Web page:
Our next stop off this beaten path looking at various producers, DJ’s, mixers, etc. who have merged football into their music is a name not as familiar as the previous two [Weatherall, Sherwood], but like the other you will have heard much of his and his label’s output.

The producer under the spotlight today is Jonathan Saul Kane:

J Saul Kane

J Saul Kane - again

Wikipedia has a very short entry about him:

“Jonathan Saul Kane is an English DJ, producer and musician – releasing material since 1988 as Depth Charge, Octagon Man and Eon. He is also the owner of the record labels Vinyl Solution, DC Recordings and Electron Industries.

He is well known for his pioneering use of samples, particularly from cult films in the martial arts, spaghetti western, and prOnographic genres. Jonathan Saul Kane is often credited for inventing “trip-hop” and “big beat”; he used kung-fu film samples before Wu-Tang Clan. His other aliases are Octagon Man, Alexanders Dark Band, T.E.T and Grimm Death.

…but luckily this website has a more in depth bio of the man also known as J. Saul Kane.

– This particular output was done under the Depth Charge name is chock full of footballing samples. The crowd as well as the commentators – and this is where it gets interesting…

Football Italia

A little bit of a story now:

Remember Channel 4 and their Football Italia ?

Of course you do.

Saturday near-lunchtimes in the 90’s would not be complete without James Richardson popping in to see his best mate Paul Ince and them sharing some iced tea with Gazza out on the balcony of the villa that overlooked the Mediterranean sea.

You will also remember well the theme tune for the programme, which sampled a commentator exclaiming: Golaccio !

That shout/sample came from a former Brazilian footballer, turned Serie A commentator José Altafini.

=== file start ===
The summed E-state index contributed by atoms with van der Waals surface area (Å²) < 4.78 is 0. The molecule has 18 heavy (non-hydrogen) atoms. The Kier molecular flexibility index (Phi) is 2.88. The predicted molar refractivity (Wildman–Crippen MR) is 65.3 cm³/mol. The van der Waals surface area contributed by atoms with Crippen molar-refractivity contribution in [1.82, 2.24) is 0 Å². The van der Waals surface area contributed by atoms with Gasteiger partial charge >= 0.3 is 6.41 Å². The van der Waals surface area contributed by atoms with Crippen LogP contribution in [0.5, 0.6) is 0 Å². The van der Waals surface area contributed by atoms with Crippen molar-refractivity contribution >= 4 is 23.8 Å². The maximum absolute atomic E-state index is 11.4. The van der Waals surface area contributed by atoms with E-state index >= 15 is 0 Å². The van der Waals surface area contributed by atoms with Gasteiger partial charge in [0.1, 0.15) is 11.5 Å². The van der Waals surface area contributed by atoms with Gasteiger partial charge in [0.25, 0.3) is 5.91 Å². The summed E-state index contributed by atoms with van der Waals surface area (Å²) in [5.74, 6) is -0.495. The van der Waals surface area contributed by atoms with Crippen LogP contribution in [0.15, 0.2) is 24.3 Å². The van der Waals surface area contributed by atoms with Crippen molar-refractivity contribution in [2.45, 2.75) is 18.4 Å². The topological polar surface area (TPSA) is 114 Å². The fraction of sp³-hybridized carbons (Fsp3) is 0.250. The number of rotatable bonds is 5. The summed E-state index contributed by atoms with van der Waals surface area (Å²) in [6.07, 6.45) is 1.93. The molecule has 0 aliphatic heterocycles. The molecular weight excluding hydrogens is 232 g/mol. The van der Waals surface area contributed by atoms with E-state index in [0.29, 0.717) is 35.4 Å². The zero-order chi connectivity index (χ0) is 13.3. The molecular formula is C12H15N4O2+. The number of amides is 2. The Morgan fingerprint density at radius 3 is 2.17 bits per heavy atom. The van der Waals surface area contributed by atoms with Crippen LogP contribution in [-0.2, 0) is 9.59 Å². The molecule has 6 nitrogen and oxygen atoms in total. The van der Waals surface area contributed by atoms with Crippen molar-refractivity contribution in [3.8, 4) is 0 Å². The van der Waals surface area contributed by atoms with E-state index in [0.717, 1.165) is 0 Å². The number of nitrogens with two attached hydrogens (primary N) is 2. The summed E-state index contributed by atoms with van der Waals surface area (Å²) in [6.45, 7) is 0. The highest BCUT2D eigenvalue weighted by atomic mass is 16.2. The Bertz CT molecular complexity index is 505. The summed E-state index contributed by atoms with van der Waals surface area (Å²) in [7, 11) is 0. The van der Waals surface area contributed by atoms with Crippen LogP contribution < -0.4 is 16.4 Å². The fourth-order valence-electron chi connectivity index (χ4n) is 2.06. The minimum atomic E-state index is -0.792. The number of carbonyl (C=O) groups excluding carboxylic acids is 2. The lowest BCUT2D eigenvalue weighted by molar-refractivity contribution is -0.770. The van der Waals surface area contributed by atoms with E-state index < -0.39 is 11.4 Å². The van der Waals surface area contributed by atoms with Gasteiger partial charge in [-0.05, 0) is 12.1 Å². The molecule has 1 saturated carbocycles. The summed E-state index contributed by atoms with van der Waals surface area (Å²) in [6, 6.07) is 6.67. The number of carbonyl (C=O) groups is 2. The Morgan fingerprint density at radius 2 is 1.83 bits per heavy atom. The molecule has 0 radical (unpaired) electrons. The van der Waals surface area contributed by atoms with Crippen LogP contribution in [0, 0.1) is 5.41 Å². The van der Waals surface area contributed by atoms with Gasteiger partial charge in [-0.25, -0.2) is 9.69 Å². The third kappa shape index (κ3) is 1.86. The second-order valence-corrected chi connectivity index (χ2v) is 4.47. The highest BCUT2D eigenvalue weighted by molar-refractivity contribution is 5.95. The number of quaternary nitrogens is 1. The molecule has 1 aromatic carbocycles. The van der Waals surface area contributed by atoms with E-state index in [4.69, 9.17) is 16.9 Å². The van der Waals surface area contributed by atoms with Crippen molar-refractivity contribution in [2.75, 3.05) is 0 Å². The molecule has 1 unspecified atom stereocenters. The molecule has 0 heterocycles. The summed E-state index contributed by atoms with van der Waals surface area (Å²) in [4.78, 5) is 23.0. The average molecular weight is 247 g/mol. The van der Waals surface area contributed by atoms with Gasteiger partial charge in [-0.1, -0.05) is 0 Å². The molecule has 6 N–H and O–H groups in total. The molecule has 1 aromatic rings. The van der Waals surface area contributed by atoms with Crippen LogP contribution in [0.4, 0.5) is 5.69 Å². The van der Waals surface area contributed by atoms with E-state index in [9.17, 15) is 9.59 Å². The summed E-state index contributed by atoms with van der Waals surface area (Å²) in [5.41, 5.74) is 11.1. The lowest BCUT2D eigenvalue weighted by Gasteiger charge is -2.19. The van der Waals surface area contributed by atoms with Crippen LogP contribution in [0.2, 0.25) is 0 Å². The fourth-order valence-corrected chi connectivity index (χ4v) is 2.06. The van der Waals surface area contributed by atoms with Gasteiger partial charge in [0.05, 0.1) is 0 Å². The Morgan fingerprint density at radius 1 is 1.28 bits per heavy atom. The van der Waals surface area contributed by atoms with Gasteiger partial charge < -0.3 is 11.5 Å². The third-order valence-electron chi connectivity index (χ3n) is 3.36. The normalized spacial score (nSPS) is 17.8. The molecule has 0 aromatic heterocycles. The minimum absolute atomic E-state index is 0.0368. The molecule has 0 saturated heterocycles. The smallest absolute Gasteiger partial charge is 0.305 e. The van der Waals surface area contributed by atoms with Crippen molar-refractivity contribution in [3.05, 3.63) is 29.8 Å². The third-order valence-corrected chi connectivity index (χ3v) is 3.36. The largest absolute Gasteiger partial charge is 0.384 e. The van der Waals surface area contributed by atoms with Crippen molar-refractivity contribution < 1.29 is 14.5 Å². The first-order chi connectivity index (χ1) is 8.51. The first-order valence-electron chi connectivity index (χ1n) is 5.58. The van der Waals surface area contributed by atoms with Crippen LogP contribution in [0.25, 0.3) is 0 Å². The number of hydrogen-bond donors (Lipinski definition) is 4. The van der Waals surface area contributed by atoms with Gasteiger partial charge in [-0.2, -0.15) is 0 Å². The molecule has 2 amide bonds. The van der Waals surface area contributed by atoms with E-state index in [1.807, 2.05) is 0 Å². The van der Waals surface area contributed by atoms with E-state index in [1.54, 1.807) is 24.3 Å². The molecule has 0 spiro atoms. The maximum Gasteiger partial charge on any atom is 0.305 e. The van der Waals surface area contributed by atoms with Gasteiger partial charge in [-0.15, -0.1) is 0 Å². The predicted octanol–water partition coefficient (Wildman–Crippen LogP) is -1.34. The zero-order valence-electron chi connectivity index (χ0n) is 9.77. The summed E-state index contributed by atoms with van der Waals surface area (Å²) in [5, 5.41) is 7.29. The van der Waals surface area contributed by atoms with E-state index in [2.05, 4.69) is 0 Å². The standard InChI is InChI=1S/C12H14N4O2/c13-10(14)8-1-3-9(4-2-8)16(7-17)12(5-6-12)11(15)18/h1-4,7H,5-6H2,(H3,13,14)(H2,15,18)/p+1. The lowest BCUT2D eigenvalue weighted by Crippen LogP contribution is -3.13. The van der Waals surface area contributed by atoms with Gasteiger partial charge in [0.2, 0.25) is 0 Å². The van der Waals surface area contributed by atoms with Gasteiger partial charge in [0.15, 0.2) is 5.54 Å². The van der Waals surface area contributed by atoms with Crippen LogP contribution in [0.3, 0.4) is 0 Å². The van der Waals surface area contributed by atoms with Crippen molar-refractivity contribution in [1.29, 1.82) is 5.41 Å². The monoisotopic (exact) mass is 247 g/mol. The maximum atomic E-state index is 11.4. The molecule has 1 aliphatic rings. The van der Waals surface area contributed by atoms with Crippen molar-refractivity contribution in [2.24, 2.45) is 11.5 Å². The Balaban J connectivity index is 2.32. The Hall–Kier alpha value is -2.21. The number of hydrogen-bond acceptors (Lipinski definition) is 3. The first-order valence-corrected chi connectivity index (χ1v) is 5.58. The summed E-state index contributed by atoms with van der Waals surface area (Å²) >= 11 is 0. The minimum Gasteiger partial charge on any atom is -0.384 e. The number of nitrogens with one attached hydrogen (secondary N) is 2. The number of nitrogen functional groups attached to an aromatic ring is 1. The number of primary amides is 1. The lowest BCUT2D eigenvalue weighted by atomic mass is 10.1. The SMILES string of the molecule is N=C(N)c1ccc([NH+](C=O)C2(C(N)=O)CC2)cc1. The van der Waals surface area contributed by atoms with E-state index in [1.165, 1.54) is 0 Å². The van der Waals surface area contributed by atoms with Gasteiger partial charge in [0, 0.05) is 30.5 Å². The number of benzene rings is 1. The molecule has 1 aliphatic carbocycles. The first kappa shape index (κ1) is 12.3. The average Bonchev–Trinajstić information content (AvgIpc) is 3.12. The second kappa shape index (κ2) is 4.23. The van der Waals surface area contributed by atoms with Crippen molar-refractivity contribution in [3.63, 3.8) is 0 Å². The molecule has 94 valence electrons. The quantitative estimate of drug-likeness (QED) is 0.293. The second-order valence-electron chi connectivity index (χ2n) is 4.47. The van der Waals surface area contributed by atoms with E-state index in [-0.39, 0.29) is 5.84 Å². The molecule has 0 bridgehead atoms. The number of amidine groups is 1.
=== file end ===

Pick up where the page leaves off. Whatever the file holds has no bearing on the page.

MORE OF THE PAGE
The song, redone for the show is called “I’m Stronger Now” [link to stream/download] and was performed by Definitive Two and released on the Deconstruction label in 1992. The track was written by Ben Chapman and Steve Duberry.

As it says above the song is a version done by Ben Chapman & Steve (no relation to Michael) Duberry. Nothing further can be found about Ben Chapman, but Steve Duberry has composed other well known telly theme tunes such as Channel 4 Racing The Morning Line amongst others. » Additional football connection: He also did the FA Cup title music which is seen worldwide.

But getting back to Football Italia and that theme. Specifically the José Altafini “Golaccio!” sample at the end:
» Channel 4 Football Italia Theme

In 2005 a query about the sample was answered by the Guardian’s Knowledge section and if I may draw your attention to this bit:

…”Programme makers Chrysalis reveal that the man who wrote the theme music, Steve Duberry, ‘sort of imagined it from a phantom Brazilian/Italian memory’ and recorded it as part of the music.

Duberry didn’t imagine it. He must have heard it in the song below, released by Depth Charge in 1990 which was 2 years before the Definitive Two single and Football Italia theme.

Now I’m not saying that he nicked the idea, it was after all a sample and these things get reused often in many other songs. What I’m saying is that it was done by Jonathon Saul Kane and Depth Charge before him and that they should receive some recognition.

UPDATE: A snippet from this Monday’s (August 24th) Guardian Football Weekly podcast where Sean Ingle asks AC Jimbo about that “Goal-atzzo” :

Enough with this. Go and listen to the tracks:

Depth Charge - Goal » Depth Charge – Goal (First Half, Yellow Card

» Depth Charge – Goal (Second Half + Extra Time)

» Depth Charge – Goal (Sudden Death Penalty Shoot Out)

» More images here

Talking of death…
Bonus songs:

» Depth Charge – Dead By Dawn
» Depth Charge – Space Mutant
» Depth Charge – Dead By Dub

» You can find more on Depth Charge over on Acid Ted.

» A feature article on J.Saul Kane and DC Recordings.

There was another Depth Charge/footballing outing which I’ll wheel out another time.

Related Post

5 comments

  1. I mean, it’s not just the commentary that was borrowed for the Football Italia theme — there’s a musical influence too which you didn’t mention. (I don’t think the bassline is sampled by Chapman and Duberry, is it? It just sounds like it (heavily) influenced them.)

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